Unusual ‘ed’ Endings

Listen to the following sentences, paying close attention to the ‘ed’ sounds. Are they the same or different?

He’s a learned man.

We learned a lot.

Both ‘ed’ endings are pronounced differently:
-He’s a learned man. /ɪd/
-We learned a lot. /d/

Which words with ‘ed’ endings are pronounced unusually?

  • Some ‘ed’ endings do not follow the usual ‘ed’ endings rule (see post).
  • The words that do not follow the rule are usually adjectives pronounced as /ɪd/.

DRILL

The following ‘ed’ endings are pronounced as /ɪd/. Listen and repeat the words:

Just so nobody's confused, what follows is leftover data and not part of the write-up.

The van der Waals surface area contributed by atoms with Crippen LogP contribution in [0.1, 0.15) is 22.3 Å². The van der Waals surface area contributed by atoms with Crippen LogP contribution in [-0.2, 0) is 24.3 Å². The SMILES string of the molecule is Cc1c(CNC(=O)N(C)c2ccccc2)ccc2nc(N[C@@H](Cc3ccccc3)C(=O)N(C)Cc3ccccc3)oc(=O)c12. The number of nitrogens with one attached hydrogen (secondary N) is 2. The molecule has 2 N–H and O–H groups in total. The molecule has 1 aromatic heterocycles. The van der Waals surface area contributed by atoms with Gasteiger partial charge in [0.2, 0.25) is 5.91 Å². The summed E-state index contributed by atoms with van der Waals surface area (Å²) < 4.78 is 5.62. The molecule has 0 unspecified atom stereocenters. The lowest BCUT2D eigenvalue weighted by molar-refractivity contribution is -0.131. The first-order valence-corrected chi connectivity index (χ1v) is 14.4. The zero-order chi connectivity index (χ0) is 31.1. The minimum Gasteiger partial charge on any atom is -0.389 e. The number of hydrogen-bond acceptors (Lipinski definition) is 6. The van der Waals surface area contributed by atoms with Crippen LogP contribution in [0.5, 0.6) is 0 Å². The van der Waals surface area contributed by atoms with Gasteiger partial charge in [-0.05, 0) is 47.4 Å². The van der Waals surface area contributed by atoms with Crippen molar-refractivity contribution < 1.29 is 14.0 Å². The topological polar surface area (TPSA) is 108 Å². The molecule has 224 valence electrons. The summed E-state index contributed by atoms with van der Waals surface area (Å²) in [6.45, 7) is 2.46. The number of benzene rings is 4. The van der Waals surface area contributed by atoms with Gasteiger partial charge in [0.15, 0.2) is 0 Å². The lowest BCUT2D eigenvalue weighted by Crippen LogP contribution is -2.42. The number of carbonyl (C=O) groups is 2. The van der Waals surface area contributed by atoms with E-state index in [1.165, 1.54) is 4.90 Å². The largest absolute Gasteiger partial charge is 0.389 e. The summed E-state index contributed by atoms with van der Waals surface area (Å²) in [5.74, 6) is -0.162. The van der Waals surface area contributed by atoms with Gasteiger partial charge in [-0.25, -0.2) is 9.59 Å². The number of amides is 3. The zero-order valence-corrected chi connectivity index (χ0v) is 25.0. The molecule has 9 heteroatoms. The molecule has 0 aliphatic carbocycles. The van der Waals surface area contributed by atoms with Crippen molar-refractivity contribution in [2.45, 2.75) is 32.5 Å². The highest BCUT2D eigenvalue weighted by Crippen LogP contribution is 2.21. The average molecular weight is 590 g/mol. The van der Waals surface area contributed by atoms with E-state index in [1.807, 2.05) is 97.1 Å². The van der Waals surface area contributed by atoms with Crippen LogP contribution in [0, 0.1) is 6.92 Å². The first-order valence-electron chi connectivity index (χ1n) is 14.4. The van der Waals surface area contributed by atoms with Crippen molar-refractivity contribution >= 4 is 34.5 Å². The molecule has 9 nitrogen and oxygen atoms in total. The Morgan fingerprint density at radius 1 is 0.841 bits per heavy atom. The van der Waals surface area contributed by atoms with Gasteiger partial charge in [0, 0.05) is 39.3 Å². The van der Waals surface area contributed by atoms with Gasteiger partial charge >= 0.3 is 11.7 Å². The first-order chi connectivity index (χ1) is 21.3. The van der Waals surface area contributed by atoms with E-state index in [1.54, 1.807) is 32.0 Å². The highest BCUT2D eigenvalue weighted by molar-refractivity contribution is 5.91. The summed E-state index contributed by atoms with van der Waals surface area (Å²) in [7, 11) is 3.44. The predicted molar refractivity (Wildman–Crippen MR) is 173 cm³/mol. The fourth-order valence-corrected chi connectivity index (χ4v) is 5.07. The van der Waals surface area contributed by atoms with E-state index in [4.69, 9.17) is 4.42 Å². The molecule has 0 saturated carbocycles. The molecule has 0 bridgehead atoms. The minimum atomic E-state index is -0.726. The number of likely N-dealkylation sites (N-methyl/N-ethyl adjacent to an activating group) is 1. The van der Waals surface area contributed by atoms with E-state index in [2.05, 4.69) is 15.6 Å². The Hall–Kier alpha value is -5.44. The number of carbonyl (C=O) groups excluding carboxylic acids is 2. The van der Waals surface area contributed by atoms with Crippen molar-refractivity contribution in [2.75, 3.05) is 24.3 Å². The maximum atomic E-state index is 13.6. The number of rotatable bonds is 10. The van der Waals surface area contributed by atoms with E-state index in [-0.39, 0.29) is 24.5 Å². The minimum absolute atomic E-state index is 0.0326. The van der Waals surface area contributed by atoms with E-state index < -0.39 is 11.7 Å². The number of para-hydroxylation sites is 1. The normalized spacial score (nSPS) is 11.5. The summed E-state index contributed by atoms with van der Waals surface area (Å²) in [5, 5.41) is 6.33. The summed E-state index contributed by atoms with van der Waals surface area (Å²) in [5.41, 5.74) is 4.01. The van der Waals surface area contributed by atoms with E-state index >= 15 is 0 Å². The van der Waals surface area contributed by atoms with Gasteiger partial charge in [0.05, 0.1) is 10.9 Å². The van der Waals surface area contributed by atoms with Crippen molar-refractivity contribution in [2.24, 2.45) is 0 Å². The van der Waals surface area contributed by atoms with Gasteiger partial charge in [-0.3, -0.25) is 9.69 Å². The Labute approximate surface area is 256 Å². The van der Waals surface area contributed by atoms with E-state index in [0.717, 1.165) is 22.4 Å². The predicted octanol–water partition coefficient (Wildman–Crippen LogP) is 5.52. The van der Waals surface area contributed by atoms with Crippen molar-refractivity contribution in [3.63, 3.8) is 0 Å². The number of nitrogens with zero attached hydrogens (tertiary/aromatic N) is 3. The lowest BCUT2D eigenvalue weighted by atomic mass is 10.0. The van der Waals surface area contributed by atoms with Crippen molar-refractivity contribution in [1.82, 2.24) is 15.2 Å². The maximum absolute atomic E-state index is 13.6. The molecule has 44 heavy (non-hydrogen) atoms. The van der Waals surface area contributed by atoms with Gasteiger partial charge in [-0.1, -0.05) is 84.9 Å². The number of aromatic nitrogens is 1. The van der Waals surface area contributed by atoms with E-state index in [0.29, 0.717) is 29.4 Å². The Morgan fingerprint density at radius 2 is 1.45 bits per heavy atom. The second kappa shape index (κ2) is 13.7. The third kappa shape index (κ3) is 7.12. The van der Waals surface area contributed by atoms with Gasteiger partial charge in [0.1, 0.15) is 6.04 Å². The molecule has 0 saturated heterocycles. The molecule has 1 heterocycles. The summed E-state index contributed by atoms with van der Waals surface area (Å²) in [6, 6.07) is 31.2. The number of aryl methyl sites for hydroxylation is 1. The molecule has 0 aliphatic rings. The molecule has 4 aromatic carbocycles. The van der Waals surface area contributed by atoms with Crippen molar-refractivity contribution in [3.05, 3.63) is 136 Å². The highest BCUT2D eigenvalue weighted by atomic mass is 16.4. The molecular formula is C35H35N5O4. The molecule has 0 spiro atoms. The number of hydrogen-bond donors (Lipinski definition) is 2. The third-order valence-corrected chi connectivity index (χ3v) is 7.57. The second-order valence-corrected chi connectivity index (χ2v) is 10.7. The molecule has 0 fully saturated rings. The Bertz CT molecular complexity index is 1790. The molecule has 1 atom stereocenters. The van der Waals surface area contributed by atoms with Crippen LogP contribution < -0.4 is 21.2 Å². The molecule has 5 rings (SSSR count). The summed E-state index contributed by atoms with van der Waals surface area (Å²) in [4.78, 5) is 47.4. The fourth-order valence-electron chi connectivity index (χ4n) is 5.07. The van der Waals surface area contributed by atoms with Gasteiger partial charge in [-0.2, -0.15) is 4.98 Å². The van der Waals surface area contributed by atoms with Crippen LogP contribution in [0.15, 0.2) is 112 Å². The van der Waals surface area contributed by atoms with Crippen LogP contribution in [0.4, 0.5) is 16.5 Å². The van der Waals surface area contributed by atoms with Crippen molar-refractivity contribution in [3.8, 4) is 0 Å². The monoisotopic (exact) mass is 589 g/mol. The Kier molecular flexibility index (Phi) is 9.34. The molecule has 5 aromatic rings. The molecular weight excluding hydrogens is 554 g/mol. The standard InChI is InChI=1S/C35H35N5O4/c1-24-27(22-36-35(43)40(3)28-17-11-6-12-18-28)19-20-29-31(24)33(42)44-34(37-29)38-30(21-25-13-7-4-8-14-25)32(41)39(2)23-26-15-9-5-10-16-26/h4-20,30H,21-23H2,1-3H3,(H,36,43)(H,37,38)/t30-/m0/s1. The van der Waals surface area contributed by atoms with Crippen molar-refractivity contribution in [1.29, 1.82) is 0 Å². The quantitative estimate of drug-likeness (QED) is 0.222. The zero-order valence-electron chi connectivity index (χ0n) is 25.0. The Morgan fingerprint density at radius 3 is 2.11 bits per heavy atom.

blessed /ˈblesɪd/
jagged /ˈdʒægɪd/
naked /ˈneɪkɪd/
sacred /ˈseɪkrɪd/
wretched /ˈretʃɪd/
legged /ˈlegɪd/
aged /ˈeɪdʒɪd/
crooked /ˈkrʊkɪd/
learned /ˈlɜ:nɪd/
ragged /ˈrægɪd/
wicked /ˈwɪkɪd/
beloved /ˈbɪˈlʌvɪd/
rugged /ˈrʌgɪd/
dogged /ˈdɒgɪd/

EXERCISE

Listen to the audio and decide which word is pronounced as /ɪd/.

1.a. We need to do more to help the aged.
b. My brother hasn’t aged very well.

2.a. A priest blessed our son when he was born.
b. Blessed be those who are holy.

3.a. I crooked my head round the door to see.
b. Go up the crooked stairway.

4.a. My father is a learned man.
b. Sally hasn’t learned the alphabet yet.

5.a. He legged it before I could catch him.
b. Who won the three-legged race?

1. a 2. b 3. b 4. a 5. b

‘ed’ Endings are covered in ‘The Sound of English’ course book and on all accent reduction courses at Pronunciation Studio.

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